There are two steps; first distil the information in to something understandable, and then look for patterns.
Step 1) Distil the information to something I can understand.
If I start with a basic P&L in its raw form, I struggle to derive any meaningful insight. My first step is to identify the metrics that allow me to distil vast volumes of data into something I can intuitively understand.
Let’s look at a simple metric
Gross Profit Margin=Revenue-COGS/Sales
Gross Profit Margin distils a heap of transactional data into something I can understand.
In plain English, GP margin tells me that every $1 of sales we get so many cents of gross profit.
Step 2) Identifying Patterns
Once I have a metric I compare it against various other elements within or outside the business.
- What if I compare the companies GP against other companies or industry benchmarks?
I get a sense of how we compare to the broader economy and competitors.
- What if I compare the company GP against individual territories?
I can immediately see which territories are above or below average. I then look at what is working well for leading territories and transpose that ‘best practice’ across the entire group.
- What if I compare the GP Margin of each Sales Rep?
I immediately see that my gun sales person actually has the lowest GP of the entire sales team. Clearly he gets the sales because he discounts so heavily. Maybe my commission structure needs to be based on a combination of gross revenue & gross profit.
- What if I compare the GP margin to product groups or individual products?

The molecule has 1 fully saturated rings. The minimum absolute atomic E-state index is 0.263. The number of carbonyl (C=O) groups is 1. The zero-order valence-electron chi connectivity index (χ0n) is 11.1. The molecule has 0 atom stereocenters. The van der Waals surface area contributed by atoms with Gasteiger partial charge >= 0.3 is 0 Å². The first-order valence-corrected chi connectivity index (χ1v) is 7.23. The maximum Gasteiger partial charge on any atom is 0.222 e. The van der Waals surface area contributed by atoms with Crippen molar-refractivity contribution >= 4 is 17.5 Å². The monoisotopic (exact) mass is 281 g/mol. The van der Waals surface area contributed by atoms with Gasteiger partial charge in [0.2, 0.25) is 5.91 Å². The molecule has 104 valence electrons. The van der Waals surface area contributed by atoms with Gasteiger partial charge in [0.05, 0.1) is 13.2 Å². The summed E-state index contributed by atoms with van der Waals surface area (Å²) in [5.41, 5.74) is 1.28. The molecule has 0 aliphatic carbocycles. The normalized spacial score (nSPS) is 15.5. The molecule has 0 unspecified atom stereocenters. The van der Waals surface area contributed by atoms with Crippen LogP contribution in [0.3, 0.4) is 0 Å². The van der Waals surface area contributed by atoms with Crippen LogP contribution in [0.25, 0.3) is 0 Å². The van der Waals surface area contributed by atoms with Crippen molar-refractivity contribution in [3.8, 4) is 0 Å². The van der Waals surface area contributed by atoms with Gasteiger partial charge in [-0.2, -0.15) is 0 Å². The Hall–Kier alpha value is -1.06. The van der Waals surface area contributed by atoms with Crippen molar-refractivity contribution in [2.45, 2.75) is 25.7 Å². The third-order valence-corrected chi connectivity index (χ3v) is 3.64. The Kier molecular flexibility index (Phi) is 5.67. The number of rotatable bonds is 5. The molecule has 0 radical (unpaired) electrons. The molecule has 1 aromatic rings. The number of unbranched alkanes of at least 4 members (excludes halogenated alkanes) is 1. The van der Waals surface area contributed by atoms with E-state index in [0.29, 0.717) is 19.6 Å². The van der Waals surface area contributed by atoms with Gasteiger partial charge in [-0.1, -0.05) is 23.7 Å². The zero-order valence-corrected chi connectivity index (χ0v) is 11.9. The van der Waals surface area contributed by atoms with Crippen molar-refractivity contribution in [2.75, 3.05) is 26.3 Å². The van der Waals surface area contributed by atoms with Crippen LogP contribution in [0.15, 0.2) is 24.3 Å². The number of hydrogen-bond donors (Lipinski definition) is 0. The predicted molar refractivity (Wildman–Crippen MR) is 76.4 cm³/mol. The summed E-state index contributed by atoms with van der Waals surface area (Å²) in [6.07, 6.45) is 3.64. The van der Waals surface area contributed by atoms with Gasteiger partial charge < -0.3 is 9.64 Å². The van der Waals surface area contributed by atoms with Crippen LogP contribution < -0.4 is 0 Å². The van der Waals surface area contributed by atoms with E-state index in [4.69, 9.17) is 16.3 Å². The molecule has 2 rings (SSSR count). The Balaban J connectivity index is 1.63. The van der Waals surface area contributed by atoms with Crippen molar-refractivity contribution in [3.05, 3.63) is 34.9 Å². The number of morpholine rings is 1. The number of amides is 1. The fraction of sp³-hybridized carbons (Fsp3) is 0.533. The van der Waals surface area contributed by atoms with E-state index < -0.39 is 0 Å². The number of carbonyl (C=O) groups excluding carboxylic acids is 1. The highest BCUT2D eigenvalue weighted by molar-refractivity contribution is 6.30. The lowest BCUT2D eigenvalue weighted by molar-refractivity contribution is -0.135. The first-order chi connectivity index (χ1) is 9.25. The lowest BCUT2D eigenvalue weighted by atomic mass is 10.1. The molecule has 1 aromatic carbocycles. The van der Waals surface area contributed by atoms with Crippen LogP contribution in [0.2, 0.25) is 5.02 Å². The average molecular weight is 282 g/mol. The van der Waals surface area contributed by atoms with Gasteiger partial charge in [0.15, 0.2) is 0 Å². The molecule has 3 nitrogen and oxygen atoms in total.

I immediately see that my leading products by sales volume have unsustainable margins. Could we raise the price to increase GP? Do we stop selling those products? Maybe I just go and put some pressure on the supplier to drop the buy price?
The real power of analytics is delivered when you analyse a business comparing multiple elements at the same time. Comparing GP by Territory, and by Rep, and by Product Group often reveals gems of information that operational reports will never highlight.
Analytics for everyone
Analytics tools have traditionally been ‘secret business’ reserved for the exclusive few. The good news is that analytics tools are now more readily available to a wider audience.
Companies with the foresight to place analytics tools in the hands of frontline employees have a strategic advantage over traditional businesses where all the analysis was done by the ‘exclusive few’ who were removed from the business’s operational heart.
So who in your business has access to analytics?